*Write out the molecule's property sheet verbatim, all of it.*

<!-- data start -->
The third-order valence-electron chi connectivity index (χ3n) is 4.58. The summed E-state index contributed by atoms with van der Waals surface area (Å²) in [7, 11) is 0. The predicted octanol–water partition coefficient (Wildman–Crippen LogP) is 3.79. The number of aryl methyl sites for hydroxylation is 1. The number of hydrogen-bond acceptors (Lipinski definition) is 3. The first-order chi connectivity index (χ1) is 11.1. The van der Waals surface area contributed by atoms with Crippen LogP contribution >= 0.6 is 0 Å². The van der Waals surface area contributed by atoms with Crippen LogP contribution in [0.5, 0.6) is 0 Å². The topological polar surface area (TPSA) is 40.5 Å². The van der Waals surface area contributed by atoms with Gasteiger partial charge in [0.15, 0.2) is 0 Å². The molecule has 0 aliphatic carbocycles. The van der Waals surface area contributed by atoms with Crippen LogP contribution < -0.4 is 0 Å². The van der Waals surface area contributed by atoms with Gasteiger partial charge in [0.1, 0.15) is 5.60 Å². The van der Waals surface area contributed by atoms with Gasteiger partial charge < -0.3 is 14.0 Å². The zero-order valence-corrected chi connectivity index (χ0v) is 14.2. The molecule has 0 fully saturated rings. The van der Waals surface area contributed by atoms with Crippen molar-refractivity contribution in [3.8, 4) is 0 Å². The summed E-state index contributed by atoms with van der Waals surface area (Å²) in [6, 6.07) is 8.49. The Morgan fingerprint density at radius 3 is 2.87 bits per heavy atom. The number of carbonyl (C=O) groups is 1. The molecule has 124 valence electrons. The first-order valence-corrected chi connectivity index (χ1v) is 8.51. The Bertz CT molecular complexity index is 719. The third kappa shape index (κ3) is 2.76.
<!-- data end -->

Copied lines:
The third-order valence-electron chi connectivity index (χ3n) is 4.58. The summed E-state index contributed by atoms with van der Waals surface area (Å²) in [7, 11) is 0. The predicted octanol–water partition coefficient (Wildman–Crippen LogP) is 3.79. The number of aryl methyl sites for hydroxylation is 1. The number of hydrogen-bond acceptors (Lipinski definition) is 3. The first-order chi connectivity index (χ1) is 11.1. The van der Waals surface area contributed by atoms with Crippen LogP contribution >= 0.6 is 0 Å². The van der Waals surface area contributed by atoms with Crippen LogP contribution in [0.5, 0.6) is 0 Å². The topological polar surface area (TPSA) is 40.5 Å². The van der Waals surface area contributed by atoms with Gasteiger partial charge in [0.15, 0.2) is 0 Å². The molecule has 0 aliphatic carbocycles. The van der Waals surface area contributed by atoms with Crippen LogP contribution < -0.4 is 0 Å². The van der Waals surface area contributed by atoms with Gasteiger partial charge in [0.1, 0.15) is 5.60 Å². The van der Waals surface area contributed by atoms with Gasteiger partial charge < -0.3 is 14.0 Å². The zero-order valence-corrected chi connectivity index (χ0v) is 14.2. The molecule has 0 fully saturated rings. The van der Waals surface area contributed by atoms with Crippen molar-refractivity contribution in [3.8, 4) is 0 Å². The summed E-state index contributed by atoms with van der Waals surface area (Å²) in [6, 6.07) is 8.49. The Morgan fingerprint density at radius 3 is 2.87 bits per heavy atom. The number of carbonyl (C=O) groups is 1. The molecule has 124 valence electrons. The first-order valence-corrected chi connectivity index (χ1v) is 8.51. The Bertz CT molecular complexity index is 719. The third kappa shape index (κ3) is 2.76.